Draft toolbox guidance published for users of EMA’s PRIME scheme

The European Medicines Agency (EMA) has released a draft version for consultation of its toolbox guidance for its Priority Medicines (PRIME) scheme.

The PRIME scheme was setup to accelerate the authorisation of medicines that target an unmet medical need. The draft toolbox guidance aims to support European Union (EU) marketing authorisation applications (MAAs) for developers of PRIME designated medicines by summarising the scientific and regulatory tools that they should use. Specifically, the guidance focuses on how these resources can be used to quickly and effectively complete Module 3 quality data packages.

Scientific tools

Initially, the guidance describes the availability of general scientific tools. Prior knowledge is the first such tool and relates to the use of pre-existing knowledge. This could include company knowledge from developing and manufacturing approved products with similar compounds for instance. Another general tool relates to risk assessment and the importance of it in managing the higher levels of risk needed to approve products for unmet clinical needs.

Process validation protocols are another category of scientific tools described in the guidance. It outlines when these protocols can be accepted as substitutes for final validation reports as another way to accelerate the assessment process. It is noted that validation related activities that accelerate the normal application process will often only happen following a case specific analysis.

Scientific tools related to control strategy is another area outlined in the guidance. For applicants with a detailed knowledge of their product and process, they can be more flexible with their approved controlled strategy. However, when this isn’t the case, the EMA notes that some process development and evaluation studies may be deferred to the post-approval phase (following a risk/benefit analysis). In this way control strategy can be implemented in a way to facilitate accelerated patient access to medicines.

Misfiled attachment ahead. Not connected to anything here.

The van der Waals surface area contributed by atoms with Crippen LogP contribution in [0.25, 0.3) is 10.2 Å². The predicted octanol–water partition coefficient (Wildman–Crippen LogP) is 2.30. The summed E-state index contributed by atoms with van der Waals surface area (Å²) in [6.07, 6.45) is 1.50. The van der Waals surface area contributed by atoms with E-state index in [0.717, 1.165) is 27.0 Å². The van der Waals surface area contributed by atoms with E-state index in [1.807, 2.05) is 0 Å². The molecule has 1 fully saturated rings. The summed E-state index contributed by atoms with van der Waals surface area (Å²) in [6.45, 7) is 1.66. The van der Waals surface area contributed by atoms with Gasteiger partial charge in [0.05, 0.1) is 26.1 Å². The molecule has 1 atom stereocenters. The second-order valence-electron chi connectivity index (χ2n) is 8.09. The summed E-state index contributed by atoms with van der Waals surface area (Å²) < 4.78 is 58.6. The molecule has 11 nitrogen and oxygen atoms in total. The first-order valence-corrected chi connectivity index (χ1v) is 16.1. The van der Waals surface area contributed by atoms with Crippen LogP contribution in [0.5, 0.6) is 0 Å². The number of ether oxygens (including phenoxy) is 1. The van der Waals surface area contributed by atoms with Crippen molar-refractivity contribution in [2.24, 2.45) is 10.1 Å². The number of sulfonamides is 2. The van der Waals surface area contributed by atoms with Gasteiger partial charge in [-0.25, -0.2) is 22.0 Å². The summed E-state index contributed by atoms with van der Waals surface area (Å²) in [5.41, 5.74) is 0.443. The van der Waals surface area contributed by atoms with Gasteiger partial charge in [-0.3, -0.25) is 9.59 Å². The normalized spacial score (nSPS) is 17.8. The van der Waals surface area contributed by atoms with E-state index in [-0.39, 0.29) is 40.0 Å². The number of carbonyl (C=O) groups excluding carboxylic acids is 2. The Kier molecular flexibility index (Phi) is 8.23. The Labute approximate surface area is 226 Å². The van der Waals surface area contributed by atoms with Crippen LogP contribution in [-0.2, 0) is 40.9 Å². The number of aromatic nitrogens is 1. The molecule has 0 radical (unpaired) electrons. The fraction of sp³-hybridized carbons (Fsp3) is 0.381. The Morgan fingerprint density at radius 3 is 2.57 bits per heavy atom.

Advice on good manufacturing practice (GMP) compliance in the context of accelerated assessment procedures stresses the importance of maintaining quality whilst being flexible. For instance, there may be a scenario where one can launch from an investigational medicinal product site. However, this can only be done following an adequate level of GMP compliance is maintained (as determined by an assessment).

Further scientific tools detailed in the document relate to stability testing and comparability studies.

Regulatory tools

This section of the guidance describes the EMA’s aim to establish an early dialogue between regulators and manufacturers in order to support prospective planning.

The first regulatory tool relates to accelerated assessment. This is a procedure intended to shorten the active review time of a marketing authorisation application from 210 to 150 days. A conditional marketing authorisation (CMA) is another regulatory that can be utilised. It essentially allows a marketing authorisation to be granted before comprehensive clinical data has been submitted on the condition that a risk/benefit analysis has been conducted and is considered positive. Other regulatory tools include post-approval change management protocols (PACMPs) and post-authorisation measures (PAMs).

This draft guidance is now open for public consultation until 31 July 2021.

To read the draft toolbox guidance in full, click here.